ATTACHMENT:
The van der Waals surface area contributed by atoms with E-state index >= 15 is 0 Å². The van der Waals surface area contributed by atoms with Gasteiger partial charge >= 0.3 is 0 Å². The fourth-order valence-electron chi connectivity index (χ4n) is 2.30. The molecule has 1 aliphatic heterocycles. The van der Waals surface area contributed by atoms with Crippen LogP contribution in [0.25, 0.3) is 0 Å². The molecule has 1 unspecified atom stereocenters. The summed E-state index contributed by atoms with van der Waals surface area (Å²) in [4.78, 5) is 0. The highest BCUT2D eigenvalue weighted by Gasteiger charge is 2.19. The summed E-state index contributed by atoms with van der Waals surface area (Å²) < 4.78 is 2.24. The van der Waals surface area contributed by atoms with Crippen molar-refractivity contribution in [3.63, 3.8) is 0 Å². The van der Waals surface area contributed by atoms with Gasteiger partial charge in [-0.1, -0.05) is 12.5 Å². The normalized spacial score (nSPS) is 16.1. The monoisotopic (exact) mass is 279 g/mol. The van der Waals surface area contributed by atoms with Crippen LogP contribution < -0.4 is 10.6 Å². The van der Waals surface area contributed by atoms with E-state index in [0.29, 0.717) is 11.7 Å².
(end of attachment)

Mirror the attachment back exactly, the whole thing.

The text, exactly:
The van der Waals surface area contributed by atoms with E-state index >= 15 is 0 Å². The van der Waals surface area contributed by atoms with Gasteiger partial charge >= 0.3 is 0 Å². The fourth-order valence-electron chi connectivity index (χ4n) is 2.30. The molecule has 1 aliphatic heterocycles. The van der Waals surface area contributed by atoms with Crippen LogP contribution in [0.25, 0.3) is 0 Å². The molecule has 1 unspecified atom stereocenters. The summed E-state index contributed by atoms with van der Waals surface area (Å²) in [4.78, 5) is 0. The highest BCUT2D eigenvalue weighted by Gasteiger charge is 2.19. The summed E-state index contributed by atoms with van der Waals surface area (Å²) < 4.78 is 2.24. The van der Waals surface area contributed by atoms with Crippen molar-refractivity contribution in [3.63, 3.8) is 0 Å². The van der Waals surface area contributed by atoms with Gasteiger partial charge in [-0.1, -0.05) is 12.5 Å². The normalized spacial score (nSPS) is 16.1. The monoisotopic (exact) mass is 279 g/mol. The van der Waals surface area contributed by atoms with Crippen LogP contribution < -0.4 is 10.6 Å². The van der Waals surface area contributed by atoms with E-state index in [0.29, 0.717) is 11.7 Å².